Deconstructing Prejudicial Psychiatric Labels: A Guidelines-Based Approach

Sean O'Brien, University of Missouri - Kansas City, School of Law
Kathleen Wayland, Habeas Corpus Resource Center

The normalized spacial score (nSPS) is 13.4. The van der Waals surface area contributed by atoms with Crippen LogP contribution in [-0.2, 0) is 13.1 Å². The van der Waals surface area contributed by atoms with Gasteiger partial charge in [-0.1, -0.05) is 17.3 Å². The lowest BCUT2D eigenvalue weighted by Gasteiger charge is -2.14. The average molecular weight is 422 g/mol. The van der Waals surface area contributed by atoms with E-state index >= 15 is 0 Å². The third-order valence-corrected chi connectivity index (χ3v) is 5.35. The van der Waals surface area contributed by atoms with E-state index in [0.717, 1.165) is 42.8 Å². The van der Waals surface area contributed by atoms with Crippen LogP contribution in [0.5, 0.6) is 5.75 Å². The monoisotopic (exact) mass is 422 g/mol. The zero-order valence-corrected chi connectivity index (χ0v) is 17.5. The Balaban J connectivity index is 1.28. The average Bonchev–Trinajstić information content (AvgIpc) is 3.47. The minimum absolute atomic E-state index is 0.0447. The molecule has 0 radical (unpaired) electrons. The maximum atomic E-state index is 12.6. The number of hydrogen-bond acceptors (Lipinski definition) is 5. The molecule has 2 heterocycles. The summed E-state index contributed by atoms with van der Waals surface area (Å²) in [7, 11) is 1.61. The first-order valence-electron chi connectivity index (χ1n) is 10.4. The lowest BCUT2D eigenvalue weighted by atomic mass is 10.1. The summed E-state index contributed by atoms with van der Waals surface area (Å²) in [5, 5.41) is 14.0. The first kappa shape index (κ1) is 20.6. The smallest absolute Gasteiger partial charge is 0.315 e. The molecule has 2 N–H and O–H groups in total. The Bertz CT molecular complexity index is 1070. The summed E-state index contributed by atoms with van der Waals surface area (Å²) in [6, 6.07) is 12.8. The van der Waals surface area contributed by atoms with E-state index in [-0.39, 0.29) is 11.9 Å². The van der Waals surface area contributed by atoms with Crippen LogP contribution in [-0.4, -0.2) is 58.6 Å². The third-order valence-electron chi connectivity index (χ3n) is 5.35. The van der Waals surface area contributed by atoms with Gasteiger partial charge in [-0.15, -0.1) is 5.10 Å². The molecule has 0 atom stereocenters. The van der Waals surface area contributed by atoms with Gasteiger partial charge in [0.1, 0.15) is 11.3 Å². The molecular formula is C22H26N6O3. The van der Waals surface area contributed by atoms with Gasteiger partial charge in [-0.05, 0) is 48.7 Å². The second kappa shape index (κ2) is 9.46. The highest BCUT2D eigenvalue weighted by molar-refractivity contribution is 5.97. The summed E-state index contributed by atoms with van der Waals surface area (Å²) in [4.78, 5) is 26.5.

Prejudicial psychiatric labels such as antisocial personality disorder and psychopathy have an inherently prejudicial effect on courts and juries, particularly in cases involving the death penalty. This article explains how and why these labels are inherently aggravating, and also discusses the mental health literature indicating that they are subjective, unreliable and non-scientific. The authors conclude that no competent defense lawyer would pursue a mitigation case based on such a damaging and scientifically questionable psychiatric label. Further, a proper life history investigation conducted in accordance with the ABA Guidelines on the Appointment and Performance of Defense Counsel in Death Penalty Cases and the Supplementary Guidelines on the Mitigation Function of Defense Teams in Death Penalty Cases will lead to more fruitful avenues of mitigation and enable the defense to avoid or refute prejudicial psychiatric labels in virtually every case.